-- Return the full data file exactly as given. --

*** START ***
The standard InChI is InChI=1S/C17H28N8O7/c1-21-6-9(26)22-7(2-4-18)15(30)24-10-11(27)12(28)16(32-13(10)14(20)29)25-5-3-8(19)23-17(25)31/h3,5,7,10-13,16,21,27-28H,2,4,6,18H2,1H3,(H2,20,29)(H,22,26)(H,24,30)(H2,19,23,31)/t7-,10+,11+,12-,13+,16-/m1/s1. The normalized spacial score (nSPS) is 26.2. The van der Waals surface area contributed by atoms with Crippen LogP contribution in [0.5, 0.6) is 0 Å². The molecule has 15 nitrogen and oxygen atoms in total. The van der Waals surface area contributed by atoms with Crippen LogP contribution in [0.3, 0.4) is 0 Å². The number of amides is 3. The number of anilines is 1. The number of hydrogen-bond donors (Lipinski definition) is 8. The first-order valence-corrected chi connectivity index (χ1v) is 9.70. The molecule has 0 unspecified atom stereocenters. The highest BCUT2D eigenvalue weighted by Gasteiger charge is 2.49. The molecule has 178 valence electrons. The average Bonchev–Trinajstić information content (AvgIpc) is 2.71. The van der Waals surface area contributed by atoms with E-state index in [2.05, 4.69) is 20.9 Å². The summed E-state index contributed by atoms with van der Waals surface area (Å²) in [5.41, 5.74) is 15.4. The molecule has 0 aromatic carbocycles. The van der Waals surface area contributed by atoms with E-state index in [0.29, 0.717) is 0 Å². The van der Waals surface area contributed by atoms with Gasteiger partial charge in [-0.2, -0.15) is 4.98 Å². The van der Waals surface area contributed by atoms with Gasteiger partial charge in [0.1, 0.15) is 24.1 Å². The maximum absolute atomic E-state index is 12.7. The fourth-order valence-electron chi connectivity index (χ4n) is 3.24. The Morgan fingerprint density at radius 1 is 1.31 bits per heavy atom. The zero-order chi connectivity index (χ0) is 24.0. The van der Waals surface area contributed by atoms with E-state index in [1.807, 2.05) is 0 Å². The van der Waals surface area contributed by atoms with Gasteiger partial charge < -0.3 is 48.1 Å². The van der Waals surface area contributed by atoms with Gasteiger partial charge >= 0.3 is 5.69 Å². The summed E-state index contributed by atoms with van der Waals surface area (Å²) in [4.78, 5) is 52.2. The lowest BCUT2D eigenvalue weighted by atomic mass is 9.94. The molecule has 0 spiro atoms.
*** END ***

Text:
The standard InChI is InChI=1S/C17H28N8O7/c1-21-6-9(26)22-7(2-4-18)15(30)24-10-11(27)12(28)16(32-13(10)14(20)29)25-5-3-8(19)23-17(25)31/h3,5,7,10-13,16,21,27-28H,2,4,6,18H2,1H3,(H2,20,29)(H,22,26)(H,24,30)(H2,19,23,31)/t7-,10+,11+,12-,13+,16-/m1/s1. The normalized spacial score (nSPS) is 26.2. The van der Waals surface area contributed by atoms with Crippen LogP contribution in [0.5, 0.6) is 0 Å². The molecule has 15 nitrogen and oxygen atoms in total. The van der Waals surface area contributed by atoms with Crippen LogP contribution in [0.3, 0.4) is 0 Å². The number of amides is 3. The number of anilines is 1. The number of hydrogen-bond donors (Lipinski definition) is 8. The first-order valence-corrected chi connectivity index (χ1v) is 9.70. The molecule has 0 unspecified atom stereocenters. The highest BCUT2D eigenvalue weighted by Gasteiger charge is 2.49. The molecule has 178 valence electrons. The average Bonchev–Trinajstić information content (AvgIpc) is 2.71. The van der Waals surface area contributed by atoms with E-state index in [2.05, 4.69) is 20.9 Å². The summed E-state index contributed by atoms with van der Waals surface area (Å²) in [5.41, 5.74) is 15.4. The molecule has 0 aromatic carbocycles. The van der Waals surface area contributed by atoms with E-state index in [0.29, 0.717) is 0 Å². The van der Waals surface area contributed by atoms with Gasteiger partial charge in [-0.2, -0.15) is 4.98 Å². The van der Waals surface area contributed by atoms with Gasteiger partial charge in [0.1, 0.15) is 24.1 Å². The maximum absolute atomic E-state index is 12.7. The fourth-order valence-electron chi connectivity index (χ4n) is 3.24. The Morgan fingerprint density at radius 1 is 1.31 bits per heavy atom. The zero-order chi connectivity index (χ0) is 24.0. The van der Waals surface area contributed by atoms with E-state index in [1.807, 2.05) is 0 Å². The van der Waals surface area contributed by atoms with Gasteiger partial charge < -0.3 is 48.1 Å². The van der Waals surface area contributed by atoms with Gasteiger partial charge >= 0.3 is 5.69 Å². The summed E-state index contributed by atoms with van der Waals surface area (Å²) in [4.78, 5) is 52.2. The lowest BCUT2D eigenvalue weighted by atomic mass is 9.94. The molecule has 0 spiro atoms.